Hottentot buttonquail range from Ghana and Cameroon east to Uganda and Kenya and south to the northeastern part of Angola and Cape Province (Johnsgard, 1991). Some subspecies may range as far west as Sierra Leone and as far north as Sudan (Clancy, 1967). These birds are migratory and winter in the Sahel zone just below the Sahara (Johnsgard, 1991). (Clancy, 1967; Johnsgard, 1991)
Hottentot buttonquail are found in grasslands and on the fringes of marshes where the grass is less dense. They are also found on scrub lands with thin stands of grasses and low bushes as well as fallow fields and gardens (Clancy, 1967). These buttonquail are adapted to arid regions (Johnsgard, 1991). (Clancy, 1967; Johnsgard, 1991)
On average, female hottentot buttonquail are 15 cm long, and males are 14 cm long. They weigh between 40 and 62 g. Females are black above with rufous mottling. Most of the feathers of the crown are back and edged in white. The rump and upper tail feathers are black. The rest of the head, the sides of the throat, and upper breast are buff, while the feathers capping the wings are a golden buff color. Feathers on the sides of the neck and breast are barred with black and white. Wing coverts are brownish-black and the outer primaries have a partial buff margin; the wing feathers are mottled with light red, buff and white, and barred with black. Wing tips are white. The lower breast and abdomen are buff grading to white. There are heavy blackish-brown spots on the breast, over the sides of the body and on the flanks. (Clancy, 1967; Johnsgard, 1991)
All buttonquail are polyandrous.
Breeding occurs during or just after the rainy season. Mating occurs in South Africa from October to January, in Zimbabwe from September to February, in Malawi in April, in Nigeria in December and January, and in Kenya from May to July and October (Johnsgard, 1991).
The nest is a scrape (Clancy, 1967) or a scant pad of grass blades on the ground, under the canopy of a green or dried grass tuft (Johnsgard, 1991). Clutch size is two to six eggs; males incubate for 12 to 14 days (Johnsgard, 1991). The eggs are pyriform in shape, yellowish with light and dark brown speckles, and are 23 to 25 mm by 17 to 20 mm (Clancy, 1967). (Clancy, 1967; Johnsgard, 1991)
Male hottentot buttonquail incubate the eggs for 12 to 14 days. (Johnsgard, 1991)
We do not have information on lifespan/longevity for this species at this time.
Little is known about this buttonquail since it is uncommon in its native habitat (Clancy, 1967). (Clancy, 1967)
We do not have information on home range for this species at this time.
The females utter a series of low-pitched, "hoo" notes that resonate. (Johnsgard, 1991)
Hottentot buttonquail eat grasses, weeds, insects and their larvae, and other invertebrates. (Clancy, 1967)
We do not have information on predation for this species at this time.
Hottentot buttonquail have an impact on the prey and plants they eat.
As a result of their food habits, these buttonquail may help control weed and insect pests.
There are no known adverse affects of hottentot buttonquail on humans.
Hottentot buttonquail are not listed by either the IUCN or CITES.
Alaine Camfield (editor), Animal Diversity Web.
Janice Pappas (author), University of Michigan-Ann Arbor.
living in sub-Saharan Africa (south of 30 degrees north) and Madagascar.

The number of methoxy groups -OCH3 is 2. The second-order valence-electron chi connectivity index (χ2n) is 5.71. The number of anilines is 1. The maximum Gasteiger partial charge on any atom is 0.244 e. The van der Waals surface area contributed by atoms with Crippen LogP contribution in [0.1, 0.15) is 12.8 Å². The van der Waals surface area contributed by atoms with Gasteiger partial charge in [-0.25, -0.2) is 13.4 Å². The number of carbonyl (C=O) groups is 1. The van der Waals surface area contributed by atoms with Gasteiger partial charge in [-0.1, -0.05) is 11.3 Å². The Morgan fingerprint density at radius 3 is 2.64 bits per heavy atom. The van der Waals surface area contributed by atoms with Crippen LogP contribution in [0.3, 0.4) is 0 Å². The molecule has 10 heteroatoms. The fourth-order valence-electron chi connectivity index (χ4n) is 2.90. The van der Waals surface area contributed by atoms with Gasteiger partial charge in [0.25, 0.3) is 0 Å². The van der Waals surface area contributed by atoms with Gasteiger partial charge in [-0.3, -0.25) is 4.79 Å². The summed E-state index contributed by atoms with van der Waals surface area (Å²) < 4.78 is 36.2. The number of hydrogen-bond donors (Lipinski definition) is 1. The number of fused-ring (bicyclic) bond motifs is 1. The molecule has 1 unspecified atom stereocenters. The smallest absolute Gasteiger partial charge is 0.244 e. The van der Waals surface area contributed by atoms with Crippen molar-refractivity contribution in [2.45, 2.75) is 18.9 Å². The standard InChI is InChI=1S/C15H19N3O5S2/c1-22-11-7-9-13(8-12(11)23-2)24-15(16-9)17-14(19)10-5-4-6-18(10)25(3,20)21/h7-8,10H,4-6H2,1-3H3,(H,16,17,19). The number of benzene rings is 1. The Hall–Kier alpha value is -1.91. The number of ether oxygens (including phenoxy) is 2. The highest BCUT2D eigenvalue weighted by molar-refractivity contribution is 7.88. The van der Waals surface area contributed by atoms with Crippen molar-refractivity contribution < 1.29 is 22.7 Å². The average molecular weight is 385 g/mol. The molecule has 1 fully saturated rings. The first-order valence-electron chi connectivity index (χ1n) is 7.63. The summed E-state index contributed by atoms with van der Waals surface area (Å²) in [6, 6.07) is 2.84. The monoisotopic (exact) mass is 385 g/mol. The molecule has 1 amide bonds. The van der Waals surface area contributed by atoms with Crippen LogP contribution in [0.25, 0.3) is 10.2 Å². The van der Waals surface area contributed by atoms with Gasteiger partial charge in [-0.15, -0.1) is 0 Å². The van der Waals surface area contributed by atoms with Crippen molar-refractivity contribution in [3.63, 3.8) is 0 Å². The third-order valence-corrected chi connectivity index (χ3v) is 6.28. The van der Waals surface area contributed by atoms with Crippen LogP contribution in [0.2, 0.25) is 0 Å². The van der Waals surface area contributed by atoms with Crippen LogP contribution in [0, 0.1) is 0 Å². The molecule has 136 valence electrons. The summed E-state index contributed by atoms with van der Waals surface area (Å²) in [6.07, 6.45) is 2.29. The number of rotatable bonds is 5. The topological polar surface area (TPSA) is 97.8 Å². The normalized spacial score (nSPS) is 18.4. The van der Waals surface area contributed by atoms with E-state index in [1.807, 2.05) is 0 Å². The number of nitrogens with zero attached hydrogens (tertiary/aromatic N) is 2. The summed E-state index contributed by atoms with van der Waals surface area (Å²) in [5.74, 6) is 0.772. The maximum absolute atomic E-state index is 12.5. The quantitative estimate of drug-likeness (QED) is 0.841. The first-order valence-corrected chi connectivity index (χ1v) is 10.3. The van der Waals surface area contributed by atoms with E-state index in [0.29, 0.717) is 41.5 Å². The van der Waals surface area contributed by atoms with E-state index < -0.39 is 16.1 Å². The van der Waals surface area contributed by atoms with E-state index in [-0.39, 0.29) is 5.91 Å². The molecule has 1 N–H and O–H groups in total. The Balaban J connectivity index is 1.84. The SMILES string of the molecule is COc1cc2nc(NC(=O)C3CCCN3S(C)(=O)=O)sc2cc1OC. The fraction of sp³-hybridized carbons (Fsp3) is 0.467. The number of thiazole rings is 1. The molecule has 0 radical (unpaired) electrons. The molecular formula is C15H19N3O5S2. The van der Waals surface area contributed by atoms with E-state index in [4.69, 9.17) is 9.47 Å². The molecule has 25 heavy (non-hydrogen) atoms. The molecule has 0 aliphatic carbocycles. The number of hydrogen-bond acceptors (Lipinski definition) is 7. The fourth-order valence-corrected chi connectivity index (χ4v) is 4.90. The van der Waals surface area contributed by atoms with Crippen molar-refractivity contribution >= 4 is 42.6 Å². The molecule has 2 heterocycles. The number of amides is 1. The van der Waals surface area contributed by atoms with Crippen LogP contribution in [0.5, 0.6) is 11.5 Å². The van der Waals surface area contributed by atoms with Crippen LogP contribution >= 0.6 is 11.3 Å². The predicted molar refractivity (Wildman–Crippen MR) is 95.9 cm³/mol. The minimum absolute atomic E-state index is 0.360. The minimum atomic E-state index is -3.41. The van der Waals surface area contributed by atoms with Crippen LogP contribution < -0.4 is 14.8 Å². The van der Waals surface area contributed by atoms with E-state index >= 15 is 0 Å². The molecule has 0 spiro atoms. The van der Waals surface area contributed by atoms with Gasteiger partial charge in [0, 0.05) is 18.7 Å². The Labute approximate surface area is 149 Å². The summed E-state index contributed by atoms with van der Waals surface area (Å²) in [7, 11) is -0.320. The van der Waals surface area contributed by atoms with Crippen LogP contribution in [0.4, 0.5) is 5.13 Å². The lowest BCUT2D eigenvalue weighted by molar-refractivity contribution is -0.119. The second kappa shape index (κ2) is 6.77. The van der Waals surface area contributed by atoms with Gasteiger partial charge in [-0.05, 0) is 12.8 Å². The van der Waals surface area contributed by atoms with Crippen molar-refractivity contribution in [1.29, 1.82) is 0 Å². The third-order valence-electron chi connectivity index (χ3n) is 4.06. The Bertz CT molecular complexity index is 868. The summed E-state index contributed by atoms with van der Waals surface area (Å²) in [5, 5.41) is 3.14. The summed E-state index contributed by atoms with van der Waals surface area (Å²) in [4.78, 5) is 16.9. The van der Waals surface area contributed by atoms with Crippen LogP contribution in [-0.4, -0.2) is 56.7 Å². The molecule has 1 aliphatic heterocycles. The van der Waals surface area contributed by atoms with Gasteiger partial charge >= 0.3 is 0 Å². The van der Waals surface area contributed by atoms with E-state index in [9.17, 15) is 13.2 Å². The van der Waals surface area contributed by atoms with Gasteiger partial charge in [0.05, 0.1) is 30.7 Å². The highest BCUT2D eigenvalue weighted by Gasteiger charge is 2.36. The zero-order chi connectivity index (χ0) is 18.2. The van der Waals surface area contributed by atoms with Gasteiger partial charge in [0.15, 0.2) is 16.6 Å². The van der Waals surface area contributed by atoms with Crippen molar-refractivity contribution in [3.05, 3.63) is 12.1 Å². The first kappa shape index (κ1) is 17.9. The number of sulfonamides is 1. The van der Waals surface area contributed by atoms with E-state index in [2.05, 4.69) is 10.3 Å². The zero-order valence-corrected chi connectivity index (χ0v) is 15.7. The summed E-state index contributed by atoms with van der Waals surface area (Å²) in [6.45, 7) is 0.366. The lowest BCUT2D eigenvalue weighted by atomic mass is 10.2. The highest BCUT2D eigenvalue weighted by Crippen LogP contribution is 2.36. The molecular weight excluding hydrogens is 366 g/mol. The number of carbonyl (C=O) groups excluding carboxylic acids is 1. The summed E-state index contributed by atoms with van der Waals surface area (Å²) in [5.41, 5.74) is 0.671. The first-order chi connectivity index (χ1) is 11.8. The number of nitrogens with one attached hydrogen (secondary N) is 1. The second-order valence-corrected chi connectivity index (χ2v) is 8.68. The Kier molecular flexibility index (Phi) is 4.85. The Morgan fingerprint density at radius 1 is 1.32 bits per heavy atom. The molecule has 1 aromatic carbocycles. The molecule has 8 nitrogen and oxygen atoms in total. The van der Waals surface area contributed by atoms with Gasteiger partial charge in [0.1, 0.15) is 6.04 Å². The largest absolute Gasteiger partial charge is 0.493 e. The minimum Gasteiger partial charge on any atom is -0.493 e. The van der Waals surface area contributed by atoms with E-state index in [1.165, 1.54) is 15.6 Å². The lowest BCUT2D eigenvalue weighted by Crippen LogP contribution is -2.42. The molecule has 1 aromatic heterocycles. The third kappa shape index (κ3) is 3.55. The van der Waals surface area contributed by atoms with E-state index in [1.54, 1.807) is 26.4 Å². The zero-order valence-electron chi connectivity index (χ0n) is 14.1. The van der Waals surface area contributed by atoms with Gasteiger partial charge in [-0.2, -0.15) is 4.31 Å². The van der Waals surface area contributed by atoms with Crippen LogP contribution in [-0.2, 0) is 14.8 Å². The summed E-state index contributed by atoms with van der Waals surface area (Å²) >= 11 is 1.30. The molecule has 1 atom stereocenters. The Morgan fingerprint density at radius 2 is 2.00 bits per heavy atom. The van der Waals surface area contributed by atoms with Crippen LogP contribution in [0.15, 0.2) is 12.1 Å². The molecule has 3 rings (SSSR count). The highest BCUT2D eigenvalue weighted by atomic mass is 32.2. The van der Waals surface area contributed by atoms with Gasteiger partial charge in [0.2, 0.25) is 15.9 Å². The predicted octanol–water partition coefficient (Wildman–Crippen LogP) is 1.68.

uses sound to communicate
living in landscapes dominated by human agriculture.
having body symmetry such that the animal can be divided in one plane into two mirror-image halves. Animals with bilateral symmetry have dorsal and ventral sides, as well as anterior and posterior ends. Synapomorphy of the Bilateria.
uses smells or other chemicals to communicate
animals that use metabolically generated heat to regulate body temperature independently of ambient temperature. Endothermy is a synapomorphy of the Mammalia, although it may have arisen in a (now extinct) synapsid ancestor; the fossil record does not distinguish these possibilities. Convergent in birds.
offspring are produced in more than one group (litters, clutches, etc.) and across multiple seasons (or other periods hospitable to reproduction). Iteroparous animals must, by definition, survive over multiple seasons (or periodic condition changes).
marshes are wetland areas often dominated by grasses and reeds.
having the capacity to move from one place to another.
the area in which the animal is naturally found, the region in which it is endemic.
an animal that mainly eats all kinds of things, including plants and animals
reproduction in which eggs are released by the female; development of offspring occurs outside the mother's body.
Referring to a mating system in which a female mates with several males during one breeding season (compare polygynous).
scrub forests develop in areas that experience dry seasons.
breeding is confined to a particular season
reproduction that includes combining the genetic contribution of two individuals, a male and a female
uses touch to communicate
A terrestrial biome. Savannas are grasslands with scattered individual trees that do not form a closed canopy. Extensive savannas are found in parts of subtropical and tropical Africa and South America, and in Australia.
A grassland with scattered trees or scattered clumps of trees, a type of community intermediate between grassland and forest. See also Tropical savanna and grassland biome.
A terrestrial biome found in temperate latitudes (>23.5° N or S latitude). Vegetation is made up mostly of grasses, the height and species diversity of which depend largely on the amount of moisture available. Fire and grazing are important in the long-term maintenance of grasslands.
uses sight to communicate
Clancy, P. 1967. Gamebirds of Southern Africa. Cape Town: Purnell & Sons Ltd.
Johnsgard, P. 1991. Bustards, Hemipodes, and Sandgrouse: Birds of Dry Places. Oxford: Oxford University Press.